Sun | Aug 20, 2017

Holness promises to shame doubters of 10-point plan

Published:Wednesday | February 10, 2016 | 2:05 AM
Rudolph Brown/Photographer Opposition Leader Andrew Holness completes the nomination process at the Waltham Park Educational Centre in St Andrew West Central.

Jamaica Labour Party (JLP) Leader Andrew Holness says that the party’s internal polls have shown a swing in voter support for the party despite recent polls showing it is slightly behind the ruling People’s National Party (PNP).

Speaking with journalists in his West Central St Andrew constituency, Holness said that the JLP would soon be releasing some of the results from its polls.

“Our polls have shown that there is a swing to the Jamaica Labour Party, and you are going to see some surprises in some seats,” he said.

Holness was speaking just after he was nominated as the JLP’s candidate for the constituency at the Waltham Park Educational Centre yesterday afternoon.

He will be challenged by the PNP’s Patrick Roberts.
In the meantime, the JLP leader said that the PNP has been having nightmares since he announced the 10-point plan he said he would implement if his party wins the next general election.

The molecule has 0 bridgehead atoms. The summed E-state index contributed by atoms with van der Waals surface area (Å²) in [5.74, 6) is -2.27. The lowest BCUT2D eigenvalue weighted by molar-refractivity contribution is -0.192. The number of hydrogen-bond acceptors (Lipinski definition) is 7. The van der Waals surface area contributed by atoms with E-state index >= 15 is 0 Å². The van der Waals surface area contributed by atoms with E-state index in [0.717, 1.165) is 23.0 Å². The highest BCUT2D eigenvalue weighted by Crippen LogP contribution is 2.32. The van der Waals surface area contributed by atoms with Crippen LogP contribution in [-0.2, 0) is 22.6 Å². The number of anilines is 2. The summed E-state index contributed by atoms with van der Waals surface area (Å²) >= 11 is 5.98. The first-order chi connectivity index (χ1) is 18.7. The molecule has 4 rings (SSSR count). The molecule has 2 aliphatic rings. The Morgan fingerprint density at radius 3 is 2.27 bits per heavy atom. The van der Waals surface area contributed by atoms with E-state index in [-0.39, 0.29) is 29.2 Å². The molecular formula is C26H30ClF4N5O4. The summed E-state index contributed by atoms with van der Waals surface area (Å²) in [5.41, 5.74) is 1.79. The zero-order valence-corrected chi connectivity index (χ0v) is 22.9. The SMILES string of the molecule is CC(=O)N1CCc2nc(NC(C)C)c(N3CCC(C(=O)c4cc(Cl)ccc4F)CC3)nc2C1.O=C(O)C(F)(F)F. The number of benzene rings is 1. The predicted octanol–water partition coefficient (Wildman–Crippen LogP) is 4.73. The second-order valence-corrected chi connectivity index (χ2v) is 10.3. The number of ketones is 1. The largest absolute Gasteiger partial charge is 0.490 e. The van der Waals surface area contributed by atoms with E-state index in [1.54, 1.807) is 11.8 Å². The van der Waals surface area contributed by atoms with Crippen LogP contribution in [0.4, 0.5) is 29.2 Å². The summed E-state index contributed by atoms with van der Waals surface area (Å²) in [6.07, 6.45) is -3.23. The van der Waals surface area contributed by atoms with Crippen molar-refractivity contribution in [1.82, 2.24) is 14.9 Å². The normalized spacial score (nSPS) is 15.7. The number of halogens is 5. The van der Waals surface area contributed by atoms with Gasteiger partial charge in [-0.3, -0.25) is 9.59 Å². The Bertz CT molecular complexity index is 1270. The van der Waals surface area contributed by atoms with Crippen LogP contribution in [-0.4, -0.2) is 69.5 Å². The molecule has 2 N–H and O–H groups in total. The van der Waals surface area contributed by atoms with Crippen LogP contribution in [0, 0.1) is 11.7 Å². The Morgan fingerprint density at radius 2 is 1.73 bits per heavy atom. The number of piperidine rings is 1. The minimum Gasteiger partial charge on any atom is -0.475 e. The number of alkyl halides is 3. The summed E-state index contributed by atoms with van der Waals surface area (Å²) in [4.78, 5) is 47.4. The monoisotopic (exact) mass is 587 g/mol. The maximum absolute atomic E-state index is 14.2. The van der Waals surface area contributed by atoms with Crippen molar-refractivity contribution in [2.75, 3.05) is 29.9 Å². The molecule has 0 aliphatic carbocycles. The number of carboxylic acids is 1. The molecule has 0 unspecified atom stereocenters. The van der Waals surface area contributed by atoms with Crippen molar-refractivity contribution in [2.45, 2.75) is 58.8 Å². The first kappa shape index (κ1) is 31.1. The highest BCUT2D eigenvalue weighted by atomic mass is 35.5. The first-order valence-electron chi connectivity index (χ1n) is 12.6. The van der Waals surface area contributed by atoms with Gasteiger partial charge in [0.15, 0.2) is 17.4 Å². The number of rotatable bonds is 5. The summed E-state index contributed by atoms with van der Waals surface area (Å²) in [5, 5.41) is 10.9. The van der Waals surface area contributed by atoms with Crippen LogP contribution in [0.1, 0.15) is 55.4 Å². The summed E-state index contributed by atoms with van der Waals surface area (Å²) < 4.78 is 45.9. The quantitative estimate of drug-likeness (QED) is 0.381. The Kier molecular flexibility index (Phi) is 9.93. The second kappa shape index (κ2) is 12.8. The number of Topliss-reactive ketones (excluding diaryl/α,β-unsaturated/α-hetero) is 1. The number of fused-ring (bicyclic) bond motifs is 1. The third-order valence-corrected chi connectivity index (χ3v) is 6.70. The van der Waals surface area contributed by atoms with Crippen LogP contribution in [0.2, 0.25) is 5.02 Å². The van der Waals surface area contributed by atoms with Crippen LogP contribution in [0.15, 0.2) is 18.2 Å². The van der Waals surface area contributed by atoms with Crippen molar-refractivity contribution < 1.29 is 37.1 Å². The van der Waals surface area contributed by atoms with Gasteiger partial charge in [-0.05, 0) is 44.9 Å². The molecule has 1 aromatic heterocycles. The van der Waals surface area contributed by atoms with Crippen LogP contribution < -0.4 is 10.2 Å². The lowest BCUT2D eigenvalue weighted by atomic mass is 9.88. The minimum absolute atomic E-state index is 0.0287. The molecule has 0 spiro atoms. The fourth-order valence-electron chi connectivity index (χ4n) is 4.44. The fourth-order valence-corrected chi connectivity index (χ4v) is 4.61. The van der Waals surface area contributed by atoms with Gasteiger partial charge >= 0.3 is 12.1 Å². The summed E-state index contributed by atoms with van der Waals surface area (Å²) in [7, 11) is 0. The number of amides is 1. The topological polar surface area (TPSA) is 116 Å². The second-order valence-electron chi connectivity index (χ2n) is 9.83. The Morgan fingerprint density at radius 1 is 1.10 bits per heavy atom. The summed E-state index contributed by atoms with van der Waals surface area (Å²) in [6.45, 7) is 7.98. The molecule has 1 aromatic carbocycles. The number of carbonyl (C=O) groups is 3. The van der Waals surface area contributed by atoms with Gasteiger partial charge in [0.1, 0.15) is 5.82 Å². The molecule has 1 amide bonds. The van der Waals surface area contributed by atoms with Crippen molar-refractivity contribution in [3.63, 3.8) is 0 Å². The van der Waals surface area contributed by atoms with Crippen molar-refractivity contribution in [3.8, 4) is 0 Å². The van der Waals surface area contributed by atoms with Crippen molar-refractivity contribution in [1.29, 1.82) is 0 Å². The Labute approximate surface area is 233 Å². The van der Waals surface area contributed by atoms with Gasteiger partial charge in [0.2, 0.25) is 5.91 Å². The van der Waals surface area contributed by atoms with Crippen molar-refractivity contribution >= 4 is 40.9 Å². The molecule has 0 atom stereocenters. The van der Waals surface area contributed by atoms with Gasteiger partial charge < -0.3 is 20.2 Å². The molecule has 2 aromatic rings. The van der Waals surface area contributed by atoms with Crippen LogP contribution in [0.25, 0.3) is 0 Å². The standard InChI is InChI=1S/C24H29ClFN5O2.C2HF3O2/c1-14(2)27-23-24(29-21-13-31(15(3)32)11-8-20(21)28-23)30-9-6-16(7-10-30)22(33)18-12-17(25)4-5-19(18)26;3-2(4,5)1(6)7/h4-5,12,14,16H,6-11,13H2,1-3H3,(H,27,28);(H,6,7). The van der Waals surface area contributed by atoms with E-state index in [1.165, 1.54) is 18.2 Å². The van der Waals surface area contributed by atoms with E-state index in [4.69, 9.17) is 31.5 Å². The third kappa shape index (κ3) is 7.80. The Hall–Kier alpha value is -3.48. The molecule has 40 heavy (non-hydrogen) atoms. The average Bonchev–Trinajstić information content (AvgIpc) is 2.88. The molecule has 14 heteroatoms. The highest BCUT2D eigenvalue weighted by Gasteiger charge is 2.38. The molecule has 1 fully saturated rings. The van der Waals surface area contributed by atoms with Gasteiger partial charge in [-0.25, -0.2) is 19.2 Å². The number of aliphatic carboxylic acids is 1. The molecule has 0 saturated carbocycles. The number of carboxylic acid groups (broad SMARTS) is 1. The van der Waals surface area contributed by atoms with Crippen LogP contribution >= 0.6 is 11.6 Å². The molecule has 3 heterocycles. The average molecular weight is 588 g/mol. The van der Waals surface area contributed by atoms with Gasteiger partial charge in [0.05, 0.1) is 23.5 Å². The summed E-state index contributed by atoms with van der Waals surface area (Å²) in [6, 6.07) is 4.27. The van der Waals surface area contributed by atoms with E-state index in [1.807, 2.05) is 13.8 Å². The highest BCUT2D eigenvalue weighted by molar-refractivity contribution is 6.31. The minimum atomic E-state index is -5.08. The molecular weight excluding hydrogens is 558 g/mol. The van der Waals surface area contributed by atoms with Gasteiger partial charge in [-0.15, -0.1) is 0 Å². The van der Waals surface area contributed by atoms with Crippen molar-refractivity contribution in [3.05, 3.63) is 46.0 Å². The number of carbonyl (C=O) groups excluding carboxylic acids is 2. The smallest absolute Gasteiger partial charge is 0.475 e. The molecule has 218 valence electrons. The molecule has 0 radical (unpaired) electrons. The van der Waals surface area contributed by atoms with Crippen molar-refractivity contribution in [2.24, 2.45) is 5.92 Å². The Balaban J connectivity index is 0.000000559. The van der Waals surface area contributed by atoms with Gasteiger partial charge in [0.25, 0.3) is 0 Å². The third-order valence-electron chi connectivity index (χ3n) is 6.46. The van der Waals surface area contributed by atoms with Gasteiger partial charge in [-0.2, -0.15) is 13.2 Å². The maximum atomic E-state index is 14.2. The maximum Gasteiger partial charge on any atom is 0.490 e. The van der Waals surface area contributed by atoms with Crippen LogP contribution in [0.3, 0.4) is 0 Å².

He said that the plan had also been informed by the party’s internal polls.

PLAN DETAILS

According to Holness, when the party releases, tomorrow, details of the plan to relieve people making $1.5 million or less of their tax obligations, one of its chief critics, Finance Minister Dr Peter Phillips, will be embarrassed.

“We’re going to respond to Peter Phillips on Thursday, and when we do, Peter Phillips will hang his head in shame because as a minister of finance, he should have better particulars of what we have put out because he has the data,” Holness said.

Phillips has described the income tax plan by the JLP as inequitable, unworkable, extraordinarily complex, and retrograde.

Phillips has claimed that the proposal would see a worker who earns just over $1.5 million having a tax liability of $225,000 more than the worker who earns $1.5 million.

The finance minister said that the move would introduce untimely distortions and inequities into the tax-payment arrangements.